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Strength or Weakness?

By Dr. Burt Smith August 23rd, 2009

cable.jpgGuy Kawasaki told an enlightening story about the old Woolworth’s Department Stores in How to Drive Your Competition Crazy: Creating Disruption for Fun and Profit.

When Woolworth’s moved into a market, the entrenched department store across the street launched a campaign to remind the market that they were there first, that the customers should entrust only an established retailer, and implied that Woolworth’s was an unproven start-up not worth gambling on. The older, established store put up a sign in their window that simply read, DOING BUSINESS IN THIS SAME SPOT FOR OVER 50 YEARS.

Woolworth’s countered with a sign of its own. It read, ESTABLISHED A WEEK AGO. NO OLD STOCK.

In The Art of War, Sun Tzu said, “In weakness, find strength, and in strength find weakness.” What may, at first, look like a serious strength of a competitor may actually be the exact thing we can exploit to our advantage. The thing THEY think is a weakness may be EXACTLY why we’re the better choice for the customer.

dice.jpgHow can you eliminate risk altogether? Here’s a better question: Why even try?

In an article in Stocks, Futures, and Options Magazine, author Michael Covel recalled a quote he’d found beneficial since first hearing it at the 1989 University of Georgia’s commencement address. The speaker, Charles S. Sanford, Jr., said,

“In the conventional wisdom, risk is asymmetrical: It has only one side, the bad side. This conventional view of risk is shortsighted and often simply mistaken. Successful people understand that risk, properly conceived, is often highly productive rather than something to avoid. They appreciate that risk is an advantage to be used rather than a pitfall to be skirted. Such people understand that taking calculated risks is quite different from being rash. This view of risk is not only paradoxical – the first of several paradoxes I’m going to present to you today. This one might be encapsulated as follows: Playing it safe is dangerous. Far more often than you would realize. the real risk in life turns out to be the refusal to take a risk.”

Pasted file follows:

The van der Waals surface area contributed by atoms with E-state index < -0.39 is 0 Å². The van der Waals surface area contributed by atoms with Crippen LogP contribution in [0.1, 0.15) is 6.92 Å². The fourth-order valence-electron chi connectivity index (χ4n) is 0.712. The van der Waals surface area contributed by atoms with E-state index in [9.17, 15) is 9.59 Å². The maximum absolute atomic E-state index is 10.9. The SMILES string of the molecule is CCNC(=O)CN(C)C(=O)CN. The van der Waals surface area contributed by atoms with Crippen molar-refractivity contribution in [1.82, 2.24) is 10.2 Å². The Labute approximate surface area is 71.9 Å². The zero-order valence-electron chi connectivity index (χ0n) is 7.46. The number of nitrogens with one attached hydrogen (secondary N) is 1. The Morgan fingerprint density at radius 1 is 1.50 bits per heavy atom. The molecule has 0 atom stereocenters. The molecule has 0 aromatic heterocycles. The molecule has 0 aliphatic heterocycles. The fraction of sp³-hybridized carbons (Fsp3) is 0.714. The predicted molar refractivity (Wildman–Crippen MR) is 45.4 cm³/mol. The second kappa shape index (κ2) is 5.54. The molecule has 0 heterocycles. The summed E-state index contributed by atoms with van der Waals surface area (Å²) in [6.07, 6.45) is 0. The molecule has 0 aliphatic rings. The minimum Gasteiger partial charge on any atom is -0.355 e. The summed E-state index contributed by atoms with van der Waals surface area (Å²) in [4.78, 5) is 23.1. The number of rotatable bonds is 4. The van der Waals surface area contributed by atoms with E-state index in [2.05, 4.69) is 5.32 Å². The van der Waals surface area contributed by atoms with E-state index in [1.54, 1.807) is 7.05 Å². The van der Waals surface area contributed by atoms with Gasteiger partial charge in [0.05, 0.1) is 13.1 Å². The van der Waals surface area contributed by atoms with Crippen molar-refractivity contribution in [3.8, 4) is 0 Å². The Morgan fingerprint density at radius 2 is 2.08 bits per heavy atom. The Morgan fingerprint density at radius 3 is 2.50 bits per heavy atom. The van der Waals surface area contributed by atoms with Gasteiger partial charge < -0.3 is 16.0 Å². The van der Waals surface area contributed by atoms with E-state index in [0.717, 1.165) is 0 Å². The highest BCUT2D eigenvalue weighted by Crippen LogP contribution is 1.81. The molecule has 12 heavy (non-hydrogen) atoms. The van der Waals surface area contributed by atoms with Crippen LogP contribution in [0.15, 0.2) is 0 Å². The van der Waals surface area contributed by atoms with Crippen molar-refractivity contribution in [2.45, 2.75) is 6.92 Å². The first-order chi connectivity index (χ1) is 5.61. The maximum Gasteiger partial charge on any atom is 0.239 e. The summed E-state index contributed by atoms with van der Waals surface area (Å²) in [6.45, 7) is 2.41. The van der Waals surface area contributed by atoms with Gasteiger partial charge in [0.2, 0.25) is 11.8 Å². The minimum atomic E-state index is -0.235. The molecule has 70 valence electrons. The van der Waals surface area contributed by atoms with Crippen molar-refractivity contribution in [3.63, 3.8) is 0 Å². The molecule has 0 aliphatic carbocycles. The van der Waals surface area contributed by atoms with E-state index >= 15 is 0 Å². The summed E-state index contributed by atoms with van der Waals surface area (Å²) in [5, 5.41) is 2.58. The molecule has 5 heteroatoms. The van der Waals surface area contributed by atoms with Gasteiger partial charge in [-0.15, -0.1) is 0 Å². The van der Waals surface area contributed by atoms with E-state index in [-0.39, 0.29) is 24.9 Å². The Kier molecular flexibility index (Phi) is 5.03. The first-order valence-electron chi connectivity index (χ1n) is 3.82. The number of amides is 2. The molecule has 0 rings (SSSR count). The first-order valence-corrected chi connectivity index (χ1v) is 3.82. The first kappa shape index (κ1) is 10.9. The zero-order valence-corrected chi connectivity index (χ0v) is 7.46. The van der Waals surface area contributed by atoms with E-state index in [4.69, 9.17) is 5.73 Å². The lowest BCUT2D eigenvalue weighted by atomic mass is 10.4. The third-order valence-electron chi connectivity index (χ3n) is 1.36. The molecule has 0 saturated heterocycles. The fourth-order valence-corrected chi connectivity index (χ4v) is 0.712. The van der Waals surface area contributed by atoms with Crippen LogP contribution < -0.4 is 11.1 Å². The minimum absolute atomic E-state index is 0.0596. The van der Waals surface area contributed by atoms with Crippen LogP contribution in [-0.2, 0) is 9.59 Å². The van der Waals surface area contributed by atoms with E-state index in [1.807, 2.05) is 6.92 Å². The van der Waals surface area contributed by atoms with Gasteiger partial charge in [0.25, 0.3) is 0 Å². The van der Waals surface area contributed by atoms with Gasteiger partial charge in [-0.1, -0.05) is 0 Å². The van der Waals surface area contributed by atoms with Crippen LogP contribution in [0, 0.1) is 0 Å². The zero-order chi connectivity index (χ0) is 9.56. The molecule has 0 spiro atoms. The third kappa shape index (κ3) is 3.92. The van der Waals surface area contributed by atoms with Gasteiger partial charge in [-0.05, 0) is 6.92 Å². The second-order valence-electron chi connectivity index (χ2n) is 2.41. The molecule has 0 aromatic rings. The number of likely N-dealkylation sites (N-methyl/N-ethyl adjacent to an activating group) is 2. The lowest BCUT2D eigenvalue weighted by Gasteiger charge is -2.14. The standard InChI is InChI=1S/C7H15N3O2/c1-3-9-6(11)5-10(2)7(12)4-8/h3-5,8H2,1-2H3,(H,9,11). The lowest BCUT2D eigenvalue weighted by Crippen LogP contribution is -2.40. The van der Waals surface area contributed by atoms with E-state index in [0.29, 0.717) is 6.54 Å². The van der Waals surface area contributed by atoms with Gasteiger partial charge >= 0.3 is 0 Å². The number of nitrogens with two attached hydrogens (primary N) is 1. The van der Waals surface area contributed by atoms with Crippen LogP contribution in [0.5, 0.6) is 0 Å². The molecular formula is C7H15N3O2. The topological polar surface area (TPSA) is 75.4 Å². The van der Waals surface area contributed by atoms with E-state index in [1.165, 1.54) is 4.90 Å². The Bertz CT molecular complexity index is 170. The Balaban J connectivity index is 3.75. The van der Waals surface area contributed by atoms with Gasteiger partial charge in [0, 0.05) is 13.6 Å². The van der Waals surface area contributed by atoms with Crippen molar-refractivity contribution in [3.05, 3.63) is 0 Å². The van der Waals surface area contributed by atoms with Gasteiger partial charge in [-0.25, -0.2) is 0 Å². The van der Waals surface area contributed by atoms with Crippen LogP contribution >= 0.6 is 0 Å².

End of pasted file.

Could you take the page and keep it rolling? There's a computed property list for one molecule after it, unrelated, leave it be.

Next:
Consider what happens when the economy slows. Everyone quits spending in a downturn because of the enhanced “risk” that accompanies challenging economic times. “Now is no time to be spending…” and “We sure don’t want to gamble in this environment…” seem to be the widespread reactions. In fact, this may be the exact time to spend.

It’s simple supply and demand. When the market pulls back, supply builds up. With more supply than demand, a buyer’s market develops. As the buyer, you should at least be able to pick up some bargains and, at best, you may be able to name your own terms! It’s almost like the marketplace is helping finance your future growth.

Not starting a business, not expanding a business, not making a sales call, not changing jobs, not getting additional education, not starting a new career, not trying a new hobby, or not asking that person you’re interested in for a date may indeed help you avoid “risk,” but it also guarantees that you won’t get to experience an exciting new set of circumstances. Is that really the “guarantee” you’re looking for?

Take a look at what “risks” you’ve been avoiding, then take another look at the potential payoffs. You may find that what you stand to gain from a calculated risk or two will be well worth it!

“Buying good companies on sale isn’t risky” – Warren Buffett

Win-Win…Win?

By Dr. Burt Smith August 10th, 2009